Diners will find an additional expense added to their bills at certain restaurants across the Greater Toronto Area this week.
UNICEF has launched the Tap Project for the first time in Canada, in recognition of World Water Week. From March 22 to 29, five Canadian restaurant brands – Swiss Chalet, Milestones, Montana’s, Kelsey’s and Harvey’s – will ask diners to pay at least one dollar for a glass of water, which would normally come free.
The proceeds will go to UNICEF projects trying to provide clean water in developing countries. John Kennedy, manager of the Milestones at John and Richmond streets, said his staff has no problem asking customers to pay an extra fee for water.
“It’s not like we’re begging; we’re just… trying to do everything we can to help out children.”
Leanne Nicolle, a UNICEF Canada consultant, helped bring Tap north of the border. She said she expected Canadians to embrace the project.
“We brought it to Canada because it was an excellent opportunity to bring awareness to the global water crisis and how it affects children in the developing world,” she said.
Initiated in New York City last year, Tap has been introduced in more than 13 cities across the United States. Nicolle had intended to bring Tap to Canada by launching a pilot project in the Greater Toronto Area. But when Cara Operations Ltd. – owners of the five restaurant brands involved – expressed interest in Tap, UNICEF and Cara decided to introduce the program nationally.
According to UNICEF, unclean water and poor sanitation can kill more than 5,000 children every day. By donating one dollar at the end of their restaurant meal, Canadians can provide a child with clean drinking water for 40 days.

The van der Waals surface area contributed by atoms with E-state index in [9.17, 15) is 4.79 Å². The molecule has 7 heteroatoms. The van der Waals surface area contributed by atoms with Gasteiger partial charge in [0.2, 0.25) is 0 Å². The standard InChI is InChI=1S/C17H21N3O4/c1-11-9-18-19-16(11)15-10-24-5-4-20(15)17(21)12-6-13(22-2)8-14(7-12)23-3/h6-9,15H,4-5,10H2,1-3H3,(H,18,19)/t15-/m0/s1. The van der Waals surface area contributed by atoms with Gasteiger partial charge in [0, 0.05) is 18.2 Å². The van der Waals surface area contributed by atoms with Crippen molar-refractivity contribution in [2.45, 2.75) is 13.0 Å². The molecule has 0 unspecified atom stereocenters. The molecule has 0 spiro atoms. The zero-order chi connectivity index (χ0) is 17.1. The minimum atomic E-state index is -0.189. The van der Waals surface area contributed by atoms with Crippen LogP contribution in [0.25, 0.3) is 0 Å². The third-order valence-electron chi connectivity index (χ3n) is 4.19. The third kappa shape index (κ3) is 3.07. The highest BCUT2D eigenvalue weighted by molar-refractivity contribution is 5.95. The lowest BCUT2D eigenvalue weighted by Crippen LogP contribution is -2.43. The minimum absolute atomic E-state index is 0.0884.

Last year Tap raised over US$100,000 in New York City while operating in independently owned restaurants. While neither UNICEF nor Cara would put a dollar amount on their expectations, Erin Maynes, a Cara employee who worked on the Tap project, emphasized the importance of highlighting the issue in the Canadian consciousness.
“I don’t think it’s just about money; it’s (about) raising awareness,” she said.
According to Milestones’ manager Kennedy, Canadians lack that awareness. While the project has received a warm reception from customers, he said that very few people know about Tap before they walk into the restaurant.
“I don’t think that quite a few people are (familiar with Tap) because it’s so new to Canada,” he said. “It’s big in the States, (but) we’re just starting it now up here.”
UNICEF hopes they can duplicate the success they had in New York City last year. Nicolle said they brought the Tap Project to Canada to remind Canadians not to take this country’s abundance of clean water for granted.
“I mean, we brush our teeth with it; we shower with it; we wash our cars with it. (That’s) not necessarily the way in the rest of the world,” she said. “Be grateful for the privilege – or the right – of having clean drinking water.”